Sinai Temple’s class on ethical wills, “Passing on Your Heart’s Treasures,” will be taught this Wednesday, from 7:30 p.m. to 9:00 p.m. at 10400 Wilshire Blvd. in Los Angeles, by the extraordinary Norm Pell. There is no charge, but registration is required (310-481-3243, or email at email@example.com).
Here is an excerpt from the ethical will of Abraham M. Ellis, written September 16, 1955, based on a life that began in Europe in a prior century, and ended in Philadelphia in a new world:
Why do I leave this will? This is a question that would not have had to be asked a hundred years ago or more when it was common for a Jew to leave not only a will of property but a will of advice, an ethical will. A man should provide for the next generation materially – this is the duty of every father, his undeniable responsibility – but he must provide for them spiritually as well; he must seek to make their way in life easier by showing them where the path is to be found which will guide them through the forest of daily living where it is so easy to lose both body and soul. In setting down this will, then, I am but doing what countless Jews have done before me in days gone by, and what I hope will again be taken up as a sacred mitzvah by our generation.
Rabbi Jack Riemer’s book on ethical wills recounts Harold Kushner’s interpretation of the comment Jacob makes when he sees his son Joseph again, whom he thought had died: Jacob says “Amuta hapa’am” – literally “I will die this one time.” (Gen. 46:30). Kushner explained that everyone owes life one death, but a person leaving no one to remember him dies a second one. Once Jacob knew that Joseph was alive and had children, who would remember their grandfather’s life, Jacob knew he would only die once.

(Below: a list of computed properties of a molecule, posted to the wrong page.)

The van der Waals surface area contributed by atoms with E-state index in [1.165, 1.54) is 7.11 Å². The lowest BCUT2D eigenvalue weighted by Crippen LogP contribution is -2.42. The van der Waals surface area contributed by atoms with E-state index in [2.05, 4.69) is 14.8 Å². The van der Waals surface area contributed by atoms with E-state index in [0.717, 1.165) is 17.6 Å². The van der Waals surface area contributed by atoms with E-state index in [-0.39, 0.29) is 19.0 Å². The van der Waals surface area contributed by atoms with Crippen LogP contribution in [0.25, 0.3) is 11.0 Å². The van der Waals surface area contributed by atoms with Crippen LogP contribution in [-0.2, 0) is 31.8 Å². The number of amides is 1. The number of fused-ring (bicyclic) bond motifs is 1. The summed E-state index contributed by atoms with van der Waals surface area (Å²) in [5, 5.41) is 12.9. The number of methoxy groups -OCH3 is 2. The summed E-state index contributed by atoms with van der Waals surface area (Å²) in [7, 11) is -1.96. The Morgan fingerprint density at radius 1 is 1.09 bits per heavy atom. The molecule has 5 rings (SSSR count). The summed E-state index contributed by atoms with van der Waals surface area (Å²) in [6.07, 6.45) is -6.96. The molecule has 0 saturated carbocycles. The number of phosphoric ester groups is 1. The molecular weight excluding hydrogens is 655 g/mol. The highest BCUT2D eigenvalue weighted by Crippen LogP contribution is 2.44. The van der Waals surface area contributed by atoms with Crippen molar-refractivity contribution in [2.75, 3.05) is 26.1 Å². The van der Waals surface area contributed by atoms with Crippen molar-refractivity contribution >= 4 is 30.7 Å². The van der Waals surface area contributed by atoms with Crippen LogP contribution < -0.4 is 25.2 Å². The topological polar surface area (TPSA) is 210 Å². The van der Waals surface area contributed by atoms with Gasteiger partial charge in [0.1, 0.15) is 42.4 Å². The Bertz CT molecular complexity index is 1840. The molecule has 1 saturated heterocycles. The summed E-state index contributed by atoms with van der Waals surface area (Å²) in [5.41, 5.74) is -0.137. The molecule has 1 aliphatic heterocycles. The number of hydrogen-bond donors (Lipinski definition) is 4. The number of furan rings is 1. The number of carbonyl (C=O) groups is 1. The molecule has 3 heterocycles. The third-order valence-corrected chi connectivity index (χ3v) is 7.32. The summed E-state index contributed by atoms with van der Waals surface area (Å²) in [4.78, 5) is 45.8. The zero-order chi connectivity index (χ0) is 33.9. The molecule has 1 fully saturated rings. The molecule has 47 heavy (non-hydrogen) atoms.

At the end of Ian Frazier’s “Family,” a book that movingly records the small moments of his ancestors’ lives (such as the night his mother danced in college and wrote in her diary that “my heart danced with me”), he sits alone by his mother’s hospital bed, realizing that “sooner or later I would die too:”
And soon all the people who had accompanied me through life would be gone, too, and then even the people who had known us, and no one would remain on earth who had ever seen us, and those descended from us perhaps would know stories about us, perhaps once in a while they would pass by buildings where we had lived and they would mention that we had lived there. And then the stories would fade, and our graves would go untended, and the graves of those who had tended ours would go untended, and no one would guess what it had been like to wake before dawn in our breath-warmed bedrooms as the radiators clanked and our wives and husbands and children slept. And we would move from the nearer regions of the dead who are remembered into the farther regions of the forgotten, and on past those, into a space as white and big as the sky replicated forever. And all that would remain would be the love bravely expressed, and the moment when you danced and your heart danced with you.
Think of an ethical will as the love bravely expressed -- as a way to pass on the treasures of your heart, from the days your heart danced with you -- and as a sacred mitzvah, a way to die only once.